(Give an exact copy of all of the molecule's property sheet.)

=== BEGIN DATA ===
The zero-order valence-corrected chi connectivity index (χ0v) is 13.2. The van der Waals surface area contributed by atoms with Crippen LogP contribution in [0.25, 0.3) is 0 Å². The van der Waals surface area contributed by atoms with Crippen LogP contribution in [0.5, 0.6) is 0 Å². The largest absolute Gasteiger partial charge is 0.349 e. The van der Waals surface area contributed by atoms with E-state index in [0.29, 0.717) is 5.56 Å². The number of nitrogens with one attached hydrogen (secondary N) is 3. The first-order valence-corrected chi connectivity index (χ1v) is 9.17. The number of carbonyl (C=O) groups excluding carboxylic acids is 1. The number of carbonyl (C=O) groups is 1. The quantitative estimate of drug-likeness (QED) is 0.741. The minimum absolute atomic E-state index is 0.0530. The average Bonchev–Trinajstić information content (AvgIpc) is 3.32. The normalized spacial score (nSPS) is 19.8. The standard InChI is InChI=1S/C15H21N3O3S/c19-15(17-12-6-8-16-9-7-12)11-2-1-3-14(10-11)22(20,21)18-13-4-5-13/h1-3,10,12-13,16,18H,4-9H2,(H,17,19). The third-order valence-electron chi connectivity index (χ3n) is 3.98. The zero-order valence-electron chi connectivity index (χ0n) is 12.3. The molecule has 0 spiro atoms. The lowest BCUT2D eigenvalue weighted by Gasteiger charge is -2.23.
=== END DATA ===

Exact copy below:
The zero-order valence-corrected chi connectivity index (χ0v) is 13.2. The van der Waals surface area contributed by atoms with Crippen LogP contribution in [0.25, 0.3) is 0 Å². The van der Waals surface area contributed by atoms with Crippen LogP contribution in [0.5, 0.6) is 0 Å². The largest absolute Gasteiger partial charge is 0.349 e. The van der Waals surface area contributed by atoms with E-state index in [0.29, 0.717) is 5.56 Å². The number of nitrogens with one attached hydrogen (secondary N) is 3. The first-order valence-corrected chi connectivity index (χ1v) is 9.17. The number of carbonyl (C=O) groups excluding carboxylic acids is 1. The number of carbonyl (C=O) groups is 1. The quantitative estimate of drug-likeness (QED) is 0.741. The minimum absolute atomic E-state index is 0.0530. The average Bonchev–Trinajstić information content (AvgIpc) is 3.32. The normalized spacial score (nSPS) is 19.8. The standard InChI is InChI=1S/C15H21N3O3S/c19-15(17-12-6-8-16-9-7-12)11-2-1-3-14(10-11)22(20,21)18-13-4-5-13/h1-3,10,12-13,16,18H,4-9H2,(H,17,19). The third-order valence-electron chi connectivity index (χ3n) is 3.98. The zero-order valence-electron chi connectivity index (χ0n) is 12.3. The molecule has 0 spiro atoms. The lowest BCUT2D eigenvalue weighted by Gasteiger charge is -2.23.